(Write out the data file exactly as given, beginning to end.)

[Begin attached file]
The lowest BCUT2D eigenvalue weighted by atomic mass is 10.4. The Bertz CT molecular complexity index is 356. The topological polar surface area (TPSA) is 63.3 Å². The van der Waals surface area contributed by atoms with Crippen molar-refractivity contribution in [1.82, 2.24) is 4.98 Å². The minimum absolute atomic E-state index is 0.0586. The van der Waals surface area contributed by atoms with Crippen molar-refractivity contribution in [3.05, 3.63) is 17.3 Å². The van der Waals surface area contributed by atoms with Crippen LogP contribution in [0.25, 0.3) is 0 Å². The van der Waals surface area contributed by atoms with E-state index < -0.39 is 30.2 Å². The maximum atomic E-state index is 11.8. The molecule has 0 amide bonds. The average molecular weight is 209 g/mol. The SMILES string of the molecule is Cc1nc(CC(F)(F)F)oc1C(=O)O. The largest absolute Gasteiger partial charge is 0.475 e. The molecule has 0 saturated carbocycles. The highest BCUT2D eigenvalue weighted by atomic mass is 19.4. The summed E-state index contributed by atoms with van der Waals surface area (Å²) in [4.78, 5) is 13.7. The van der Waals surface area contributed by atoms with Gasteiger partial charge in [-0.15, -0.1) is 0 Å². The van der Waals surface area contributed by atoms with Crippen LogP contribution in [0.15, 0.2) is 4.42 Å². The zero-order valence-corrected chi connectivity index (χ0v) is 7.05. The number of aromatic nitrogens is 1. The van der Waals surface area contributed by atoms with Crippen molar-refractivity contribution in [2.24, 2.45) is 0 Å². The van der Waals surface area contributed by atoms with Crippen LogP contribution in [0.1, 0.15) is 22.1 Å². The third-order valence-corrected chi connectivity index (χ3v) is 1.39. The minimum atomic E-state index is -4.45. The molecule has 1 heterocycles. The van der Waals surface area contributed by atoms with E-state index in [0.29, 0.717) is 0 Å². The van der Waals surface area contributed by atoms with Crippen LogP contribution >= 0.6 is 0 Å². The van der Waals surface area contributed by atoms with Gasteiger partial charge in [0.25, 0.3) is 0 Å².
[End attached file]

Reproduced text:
The lowest BCUT2D eigenvalue weighted by atomic mass is 10.4. The Bertz CT molecular complexity index is 356. The topological polar surface area (TPSA) is 63.3 Å². The van der Waals surface area contributed by atoms with Crippen molar-refractivity contribution in [1.82, 2.24) is 4.98 Å². The minimum absolute atomic E-state index is 0.0586. The van der Waals surface area contributed by atoms with Crippen molar-refractivity contribution in [3.05, 3.63) is 17.3 Å². The van der Waals surface area contributed by atoms with Crippen LogP contribution in [0.25, 0.3) is 0 Å². The van der Waals surface area contributed by atoms with E-state index < -0.39 is 30.2 Å². The maximum atomic E-state index is 11.8. The molecule has 0 amide bonds. The average molecular weight is 209 g/mol. The SMILES string of the molecule is Cc1nc(CC(F)(F)F)oc1C(=O)O. The largest absolute Gasteiger partial charge is 0.475 e. The molecule has 0 saturated carbocycles. The highest BCUT2D eigenvalue weighted by atomic mass is 19.4. The summed E-state index contributed by atoms with van der Waals surface area (Å²) in [4.78, 5) is 13.7. The van der Waals surface area contributed by atoms with Gasteiger partial charge in [-0.15, -0.1) is 0 Å². The van der Waals surface area contributed by atoms with Crippen LogP contribution in [0.15, 0.2) is 4.42 Å². The zero-order valence-corrected chi connectivity index (χ0v) is 7.05. The number of aromatic nitrogens is 1. The van der Waals surface area contributed by atoms with Crippen molar-refractivity contribution in [2.24, 2.45) is 0 Å². The van der Waals surface area contributed by atoms with Crippen LogP contribution in [0.1, 0.15) is 22.1 Å². The third-order valence-corrected chi connectivity index (χ3v) is 1.39. The minimum atomic E-state index is -4.45. The molecule has 1 heterocycles. The van der Waals surface area contributed by atoms with E-state index in [0.29, 0.717) is 0 Å². The van der Waals surface area contributed by atoms with Crippen LogP contribution >= 0.6 is 0 Å². The van der Waals surface area contributed by atoms with Gasteiger partial charge in [0.25, 0.3) is 0 Å².